As for drinking, parents need to be pragmatic. This is high school. Your kids will drink. Hopefully you too were in high school and can remember what it was like. Make sure your kids understand how absurdly dangerous drinking and driving is, instead of trying to ban alcohol at all costs. Putting so much emphasis on not doing something only makes it more desirable. Many kids get to college without drinking and when given the opportunity to are overcome by the desire to party at the cost of school.

If you can't trust your kids to make decisions in high school, then college is going to be really rough for you as a parent. Trust that you have instilled good values, and if you haven't then nows the time to start.

As always, Go Bulldogs

Greenwoody said...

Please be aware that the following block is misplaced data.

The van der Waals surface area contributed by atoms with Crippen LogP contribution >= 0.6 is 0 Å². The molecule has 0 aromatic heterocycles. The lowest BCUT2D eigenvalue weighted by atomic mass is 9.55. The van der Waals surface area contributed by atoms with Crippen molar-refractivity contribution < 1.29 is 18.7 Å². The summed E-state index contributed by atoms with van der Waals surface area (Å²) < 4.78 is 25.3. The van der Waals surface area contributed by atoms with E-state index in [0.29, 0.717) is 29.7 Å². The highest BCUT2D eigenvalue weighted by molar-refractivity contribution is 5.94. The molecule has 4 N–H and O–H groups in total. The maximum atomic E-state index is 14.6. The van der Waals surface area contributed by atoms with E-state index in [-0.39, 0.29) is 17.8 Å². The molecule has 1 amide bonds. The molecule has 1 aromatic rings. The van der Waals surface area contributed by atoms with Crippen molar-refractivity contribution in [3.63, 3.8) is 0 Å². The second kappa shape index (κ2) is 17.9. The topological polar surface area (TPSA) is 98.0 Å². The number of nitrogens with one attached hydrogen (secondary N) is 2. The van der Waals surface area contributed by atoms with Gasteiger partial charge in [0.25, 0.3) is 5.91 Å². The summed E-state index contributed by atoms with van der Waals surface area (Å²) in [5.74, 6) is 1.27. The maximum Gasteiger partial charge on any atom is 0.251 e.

I think the comments here from victims of hazing at Garfield who have now rationalized it as somehow a positive, voluntary experience are incredibly chilling and disturbing to read. To me these comments are much worse than the what was described that took place on Friday night, indicating there is a deep and pervasive culture of abuse at Garfield that has to be addressed now.

I graduated from a public high school 15 years ago and our school had nothing like this, not even the supposedly innocent and voluntary "froshing." We all turned out just fine. So clearly hazing can be stamped out.